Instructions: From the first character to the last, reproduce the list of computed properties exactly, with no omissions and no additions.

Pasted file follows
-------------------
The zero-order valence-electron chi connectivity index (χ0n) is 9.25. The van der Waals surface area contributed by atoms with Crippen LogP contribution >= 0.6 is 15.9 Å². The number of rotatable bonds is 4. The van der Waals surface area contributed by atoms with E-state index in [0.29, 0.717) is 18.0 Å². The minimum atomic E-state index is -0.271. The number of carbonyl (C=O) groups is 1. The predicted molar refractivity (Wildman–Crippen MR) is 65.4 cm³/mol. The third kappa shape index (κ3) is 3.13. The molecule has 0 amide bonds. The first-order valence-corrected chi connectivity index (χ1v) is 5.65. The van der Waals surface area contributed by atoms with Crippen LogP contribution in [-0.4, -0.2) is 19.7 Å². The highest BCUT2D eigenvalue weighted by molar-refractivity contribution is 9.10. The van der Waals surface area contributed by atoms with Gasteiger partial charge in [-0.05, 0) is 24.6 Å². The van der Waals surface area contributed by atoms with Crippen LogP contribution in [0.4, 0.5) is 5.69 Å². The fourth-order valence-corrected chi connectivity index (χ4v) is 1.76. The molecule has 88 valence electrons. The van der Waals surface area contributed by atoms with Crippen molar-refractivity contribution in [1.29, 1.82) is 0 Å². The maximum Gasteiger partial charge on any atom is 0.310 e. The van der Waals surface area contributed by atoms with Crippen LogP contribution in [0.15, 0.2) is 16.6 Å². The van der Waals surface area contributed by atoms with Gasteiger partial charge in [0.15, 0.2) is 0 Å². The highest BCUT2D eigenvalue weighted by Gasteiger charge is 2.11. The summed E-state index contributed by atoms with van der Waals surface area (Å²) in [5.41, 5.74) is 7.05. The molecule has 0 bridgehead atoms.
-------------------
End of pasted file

The zero-order valence-electron chi connectivity index (χ0n) is 9.25. The van der Waals surface area contributed by atoms with Crippen LogP contribution >= 0.6 is 15.9 Å². The number of rotatable bonds is 4. The van der Waals surface area contributed by atoms with E-state index in [0.29, 0.717) is 18.0 Å². The minimum atomic E-state index is -0.271. The number of carbonyl (C=O) groups is 1. The predicted molar refractivity (Wildman–Crippen MR) is 65.4 cm³/mol. The third kappa shape index (κ3) is 3.13. The molecule has 0 amide bonds. The first-order valence-corrected chi connectivity index (χ1v) is 5.65. The van der Waals surface area contributed by atoms with Crippen LogP contribution in [-0.4, -0.2) is 19.7 Å². The highest BCUT2D eigenvalue weighted by molar-refractivity contribution is 9.10. The van der Waals surface area contributed by atoms with Gasteiger partial charge in [-0.05, 0) is 24.6 Å². The van der Waals surface area contributed by atoms with Crippen LogP contribution in [0.4, 0.5) is 5.69 Å². The fourth-order valence-corrected chi connectivity index (χ4v) is 1.76. The molecule has 88 valence electrons. The van der Waals surface area contributed by atoms with Crippen molar-refractivity contribution in [1.29, 1.82) is 0 Å². The maximum Gasteiger partial charge on any atom is 0.310 e. The van der Waals surface area contributed by atoms with Crippen LogP contribution in [0.15, 0.2) is 16.6 Å². The van der Waals surface area contributed by atoms with Gasteiger partial charge in [0.15, 0.2) is 0 Å². The highest BCUT2D eigenvalue weighted by Gasteiger charge is 2.11. The summed E-state index contributed by atoms with van der Waals surface area (Å²) in [5.41, 5.74) is 7.05. The molecule has 0 bridgehead atoms.